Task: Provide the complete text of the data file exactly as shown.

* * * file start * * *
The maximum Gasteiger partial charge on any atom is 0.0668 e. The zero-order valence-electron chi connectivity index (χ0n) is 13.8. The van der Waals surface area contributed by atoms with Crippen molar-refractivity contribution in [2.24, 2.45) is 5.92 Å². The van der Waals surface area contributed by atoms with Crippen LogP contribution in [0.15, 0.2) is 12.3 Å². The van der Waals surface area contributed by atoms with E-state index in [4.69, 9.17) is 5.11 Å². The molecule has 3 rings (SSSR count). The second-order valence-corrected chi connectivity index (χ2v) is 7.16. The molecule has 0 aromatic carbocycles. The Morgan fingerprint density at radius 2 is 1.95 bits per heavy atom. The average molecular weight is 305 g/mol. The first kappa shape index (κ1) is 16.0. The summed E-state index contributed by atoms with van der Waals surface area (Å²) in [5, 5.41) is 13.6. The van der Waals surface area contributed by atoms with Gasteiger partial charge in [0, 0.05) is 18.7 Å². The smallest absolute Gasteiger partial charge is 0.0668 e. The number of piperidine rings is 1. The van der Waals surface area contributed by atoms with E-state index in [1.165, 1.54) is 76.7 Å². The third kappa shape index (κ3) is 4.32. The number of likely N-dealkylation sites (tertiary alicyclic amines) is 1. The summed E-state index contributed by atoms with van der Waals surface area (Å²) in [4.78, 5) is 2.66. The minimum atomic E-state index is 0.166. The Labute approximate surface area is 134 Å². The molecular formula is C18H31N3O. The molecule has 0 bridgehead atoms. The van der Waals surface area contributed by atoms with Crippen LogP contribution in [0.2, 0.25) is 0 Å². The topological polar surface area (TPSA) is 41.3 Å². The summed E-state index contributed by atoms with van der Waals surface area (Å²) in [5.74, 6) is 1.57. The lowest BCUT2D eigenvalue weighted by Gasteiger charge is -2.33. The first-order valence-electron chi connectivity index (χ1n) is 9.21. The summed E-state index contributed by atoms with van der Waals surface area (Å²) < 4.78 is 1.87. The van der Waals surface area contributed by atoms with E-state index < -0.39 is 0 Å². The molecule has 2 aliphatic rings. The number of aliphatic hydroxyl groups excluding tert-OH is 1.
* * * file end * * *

The maximum Gasteiger partial charge on any atom is 0.0668 e. The zero-order valence-electron chi connectivity index (χ0n) is 13.8. The van der Waals surface area contributed by atoms with Crippen molar-refractivity contribution in [2.24, 2.45) is 5.92 Å². The van der Waals surface area contributed by atoms with Crippen LogP contribution in [0.15, 0.2) is 12.3 Å². The van der Waals surface area contributed by atoms with E-state index in [4.69, 9.17) is 5.11 Å². The molecule has 3 rings (SSSR count). The second-order valence-corrected chi connectivity index (χ2v) is 7.16. The molecule has 0 aromatic carbocycles. The Morgan fingerprint density at radius 2 is 1.95 bits per heavy atom. The average molecular weight is 305 g/mol. The first kappa shape index (κ1) is 16.0. The summed E-state index contributed by atoms with van der Waals surface area (Å²) in [5, 5.41) is 13.6. The van der Waals surface area contributed by atoms with Gasteiger partial charge in [0, 0.05) is 18.7 Å². The smallest absolute Gasteiger partial charge is 0.0668 e. The number of piperidine rings is 1. The van der Waals surface area contributed by atoms with E-state index in [1.165, 1.54) is 76.7 Å². The third kappa shape index (κ3) is 4.32. The number of likely N-dealkylation sites (tertiary alicyclic amines) is 1. The summed E-state index contributed by atoms with van der Waals surface area (Å²) in [4.78, 5) is 2.66. The minimum atomic E-state index is 0.166. The Labute approximate surface area is 134 Å². The molecular formula is C18H31N3O. The molecule has 0 bridgehead atoms. The van der Waals surface area contributed by atoms with Crippen LogP contribution in [0.2, 0.25) is 0 Å². The topological polar surface area (TPSA) is 41.3 Å². The summed E-state index contributed by atoms with van der Waals surface area (Å²) in [5.74, 6) is 1.57. The lowest BCUT2D eigenvalue weighted by Gasteiger charge is -2.33. The first-order valence-electron chi connectivity index (χ1n) is 9.21. The summed E-state index contributed by atoms with van der Waals surface area (Å²) < 4.78 is 1.87. The van der Waals surface area contributed by atoms with E-state index < -0.39 is 0 Å². The molecule has 2 aliphatic rings. The number of aliphatic hydroxyl groups excluding tert-OH is 1.